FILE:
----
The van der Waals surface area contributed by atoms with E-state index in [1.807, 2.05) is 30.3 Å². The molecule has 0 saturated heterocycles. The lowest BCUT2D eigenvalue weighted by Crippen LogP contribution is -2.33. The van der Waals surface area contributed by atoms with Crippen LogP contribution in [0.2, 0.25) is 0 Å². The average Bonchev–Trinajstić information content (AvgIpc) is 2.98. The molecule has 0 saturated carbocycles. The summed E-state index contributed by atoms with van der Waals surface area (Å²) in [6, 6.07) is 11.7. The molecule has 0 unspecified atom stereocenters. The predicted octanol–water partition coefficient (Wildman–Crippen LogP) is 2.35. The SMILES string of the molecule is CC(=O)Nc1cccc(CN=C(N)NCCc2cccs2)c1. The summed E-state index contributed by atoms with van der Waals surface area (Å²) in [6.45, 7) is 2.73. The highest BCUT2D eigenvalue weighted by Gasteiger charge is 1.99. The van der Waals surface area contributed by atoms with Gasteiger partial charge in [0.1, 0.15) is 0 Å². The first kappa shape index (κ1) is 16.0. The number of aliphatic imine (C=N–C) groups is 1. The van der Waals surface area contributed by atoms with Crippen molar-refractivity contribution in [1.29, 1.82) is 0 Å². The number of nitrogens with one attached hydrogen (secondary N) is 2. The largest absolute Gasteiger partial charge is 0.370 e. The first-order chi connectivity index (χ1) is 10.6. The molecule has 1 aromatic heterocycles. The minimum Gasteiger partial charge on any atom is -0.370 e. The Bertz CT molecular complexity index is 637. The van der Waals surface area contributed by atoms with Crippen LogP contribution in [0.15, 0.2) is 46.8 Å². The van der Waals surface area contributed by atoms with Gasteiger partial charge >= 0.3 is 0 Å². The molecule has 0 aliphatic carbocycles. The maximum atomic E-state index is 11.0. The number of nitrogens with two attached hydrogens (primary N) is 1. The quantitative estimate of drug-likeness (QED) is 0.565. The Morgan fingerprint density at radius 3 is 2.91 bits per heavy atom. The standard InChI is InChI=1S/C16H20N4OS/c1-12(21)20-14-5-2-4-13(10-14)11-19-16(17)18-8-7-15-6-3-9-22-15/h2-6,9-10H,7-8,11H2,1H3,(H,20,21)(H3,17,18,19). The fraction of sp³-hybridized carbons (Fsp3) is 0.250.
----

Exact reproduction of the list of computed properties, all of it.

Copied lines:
The van der Waals surface area contributed by atoms with E-state index in [1.807, 2.05) is 30.3 Å². The molecule has 0 saturated heterocycles. The lowest BCUT2D eigenvalue weighted by Crippen LogP contribution is -2.33. The van der Waals surface area contributed by atoms with Crippen LogP contribution in [0.2, 0.25) is 0 Å². The average Bonchev–Trinajstić information content (AvgIpc) is 2.98. The molecule has 0 saturated carbocycles. The summed E-state index contributed by atoms with van der Waals surface area (Å²) in [6, 6.07) is 11.7. The molecule has 0 unspecified atom stereocenters. The predicted octanol–water partition coefficient (Wildman–Crippen LogP) is 2.35. The SMILES string of the molecule is CC(=O)Nc1cccc(CN=C(N)NCCc2cccs2)c1. The summed E-state index contributed by atoms with van der Waals surface area (Å²) in [6.45, 7) is 2.73. The highest BCUT2D eigenvalue weighted by Gasteiger charge is 1.99. The van der Waals surface area contributed by atoms with Gasteiger partial charge in [0.1, 0.15) is 0 Å². The first kappa shape index (κ1) is 16.0. The number of aliphatic imine (C=N–C) groups is 1. The van der Waals surface area contributed by atoms with Crippen molar-refractivity contribution in [1.29, 1.82) is 0 Å². The number of nitrogens with one attached hydrogen (secondary N) is 2. The largest absolute Gasteiger partial charge is 0.370 e. The first-order chi connectivity index (χ1) is 10.6. The molecule has 1 aromatic heterocycles. The minimum Gasteiger partial charge on any atom is -0.370 e. The Bertz CT molecular complexity index is 637. The van der Waals surface area contributed by atoms with Crippen LogP contribution in [0.15, 0.2) is 46.8 Å². The van der Waals surface area contributed by atoms with Gasteiger partial charge >= 0.3 is 0 Å². The molecule has 0 aliphatic carbocycles. The maximum atomic E-state index is 11.0. The number of nitrogens with two attached hydrogens (primary N) is 1. The quantitative estimate of drug-likeness (QED) is 0.565. The Morgan fingerprint density at radius 3 is 2.91 bits per heavy atom. The standard InChI is InChI=1S/C16H20N4OS/c1-12(21)20-14-5-2-4-13(10-14)11-19-16(17)18-8-7-15-6-3-9-22-15/h2-6,9-10H,7-8,11H2,1H3,(H,20,21)(H3,17,18,19). The fraction of sp³-hybridized carbons (Fsp3) is 0.250.